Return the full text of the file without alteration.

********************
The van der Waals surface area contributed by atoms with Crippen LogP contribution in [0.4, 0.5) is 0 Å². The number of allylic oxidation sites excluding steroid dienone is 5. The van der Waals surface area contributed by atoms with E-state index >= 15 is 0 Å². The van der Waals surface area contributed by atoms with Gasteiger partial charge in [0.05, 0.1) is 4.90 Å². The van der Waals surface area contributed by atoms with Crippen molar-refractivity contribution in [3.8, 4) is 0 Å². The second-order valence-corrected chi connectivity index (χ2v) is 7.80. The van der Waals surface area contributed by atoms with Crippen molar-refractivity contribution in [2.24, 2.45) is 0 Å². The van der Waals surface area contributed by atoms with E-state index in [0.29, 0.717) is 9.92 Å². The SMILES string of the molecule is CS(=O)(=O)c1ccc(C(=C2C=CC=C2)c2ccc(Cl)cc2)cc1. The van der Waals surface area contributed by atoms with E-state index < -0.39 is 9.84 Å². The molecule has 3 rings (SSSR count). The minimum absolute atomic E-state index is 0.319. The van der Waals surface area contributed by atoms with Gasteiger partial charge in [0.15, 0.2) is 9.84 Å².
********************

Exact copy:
The van der Waals surface area contributed by atoms with Crippen LogP contribution in [0.4, 0.5) is 0 Å². The number of allylic oxidation sites excluding steroid dienone is 5. The van der Waals surface area contributed by atoms with E-state index >= 15 is 0 Å². The van der Waals surface area contributed by atoms with Gasteiger partial charge in [0.05, 0.1) is 4.90 Å². The van der Waals surface area contributed by atoms with Crippen molar-refractivity contribution in [3.8, 4) is 0 Å². The second-order valence-corrected chi connectivity index (χ2v) is 7.80. The van der Waals surface area contributed by atoms with Crippen molar-refractivity contribution in [2.24, 2.45) is 0 Å². The van der Waals surface area contributed by atoms with E-state index in [0.29, 0.717) is 9.92 Å². The SMILES string of the molecule is CS(=O)(=O)c1ccc(C(=C2C=CC=C2)c2ccc(Cl)cc2)cc1. The van der Waals surface area contributed by atoms with E-state index < -0.39 is 9.84 Å². The molecule has 3 rings (SSSR count). The minimum absolute atomic E-state index is 0.319. The van der Waals surface area contributed by atoms with Gasteiger partial charge in [0.15, 0.2) is 9.84 Å².